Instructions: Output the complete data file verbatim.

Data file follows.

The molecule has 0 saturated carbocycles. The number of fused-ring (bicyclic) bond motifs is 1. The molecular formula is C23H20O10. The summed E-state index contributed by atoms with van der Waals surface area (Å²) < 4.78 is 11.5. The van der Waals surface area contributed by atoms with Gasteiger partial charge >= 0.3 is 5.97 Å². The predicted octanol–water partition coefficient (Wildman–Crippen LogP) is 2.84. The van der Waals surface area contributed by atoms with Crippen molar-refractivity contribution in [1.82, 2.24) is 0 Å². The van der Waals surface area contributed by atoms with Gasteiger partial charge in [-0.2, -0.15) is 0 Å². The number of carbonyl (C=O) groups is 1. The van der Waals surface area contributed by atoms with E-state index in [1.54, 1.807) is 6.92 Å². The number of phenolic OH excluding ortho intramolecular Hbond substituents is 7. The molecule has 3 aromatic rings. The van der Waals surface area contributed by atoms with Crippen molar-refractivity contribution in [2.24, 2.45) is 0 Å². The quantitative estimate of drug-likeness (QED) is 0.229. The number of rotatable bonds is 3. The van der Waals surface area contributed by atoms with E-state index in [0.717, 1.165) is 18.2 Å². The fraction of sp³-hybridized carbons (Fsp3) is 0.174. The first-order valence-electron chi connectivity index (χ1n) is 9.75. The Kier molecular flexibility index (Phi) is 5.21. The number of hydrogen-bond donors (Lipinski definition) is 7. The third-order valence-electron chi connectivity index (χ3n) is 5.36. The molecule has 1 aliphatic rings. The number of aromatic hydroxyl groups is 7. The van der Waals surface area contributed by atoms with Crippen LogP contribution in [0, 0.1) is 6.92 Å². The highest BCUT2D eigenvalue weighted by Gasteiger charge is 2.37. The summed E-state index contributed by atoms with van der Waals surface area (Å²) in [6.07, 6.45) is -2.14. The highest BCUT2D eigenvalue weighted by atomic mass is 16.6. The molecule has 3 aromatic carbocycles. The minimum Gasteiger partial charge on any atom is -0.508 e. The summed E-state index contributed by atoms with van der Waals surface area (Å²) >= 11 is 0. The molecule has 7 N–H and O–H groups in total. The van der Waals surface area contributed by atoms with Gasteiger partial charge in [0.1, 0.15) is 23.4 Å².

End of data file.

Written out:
The molecule has 0 saturated carbocycles. The number of fused-ring (bicyclic) bond motifs is 1. The molecular formula is C23H20O10. The summed E-state index contributed by atoms with van der Waals surface area (Å²) < 4.78 is 11.5. The van der Waals surface area contributed by atoms with Gasteiger partial charge >= 0.3 is 5.97 Å². The predicted octanol–water partition coefficient (Wildman–Crippen LogP) is 2.84. The van der Waals surface area contributed by atoms with Crippen molar-refractivity contribution in [1.82, 2.24) is 0 Å². The van der Waals surface area contributed by atoms with Gasteiger partial charge in [-0.2, -0.15) is 0 Å². The number of carbonyl (C=O) groups is 1. The van der Waals surface area contributed by atoms with E-state index in [1.54, 1.807) is 6.92 Å². The number of phenolic OH excluding ortho intramolecular Hbond substituents is 7. The molecule has 3 aromatic rings. The van der Waals surface area contributed by atoms with Crippen molar-refractivity contribution in [2.24, 2.45) is 0 Å². The quantitative estimate of drug-likeness (QED) is 0.229. The number of rotatable bonds is 3. The van der Waals surface area contributed by atoms with E-state index in [0.717, 1.165) is 18.2 Å². The fraction of sp³-hybridized carbons (Fsp3) is 0.174. The first-order valence-electron chi connectivity index (χ1n) is 9.75. The Kier molecular flexibility index (Phi) is 5.21. The number of hydrogen-bond donors (Lipinski definition) is 7. The third-order valence-electron chi connectivity index (χ3n) is 5.36. The molecule has 1 aliphatic rings. The number of aromatic hydroxyl groups is 7. The van der Waals surface area contributed by atoms with Crippen LogP contribution in [0, 0.1) is 6.92 Å². The highest BCUT2D eigenvalue weighted by Gasteiger charge is 2.37. The summed E-state index contributed by atoms with van der Waals surface area (Å²) in [6.07, 6.45) is -2.14. The highest BCUT2D eigenvalue weighted by atomic mass is 16.6. The molecule has 3 aromatic carbocycles. The minimum Gasteiger partial charge on any atom is -0.508 e. The summed E-state index contributed by atoms with van der Waals surface area (Å²) >= 11 is 0. The molecule has 7 N–H and O–H groups in total. The van der Waals surface area contributed by atoms with Gasteiger partial charge in [0.1, 0.15) is 23.4 Å².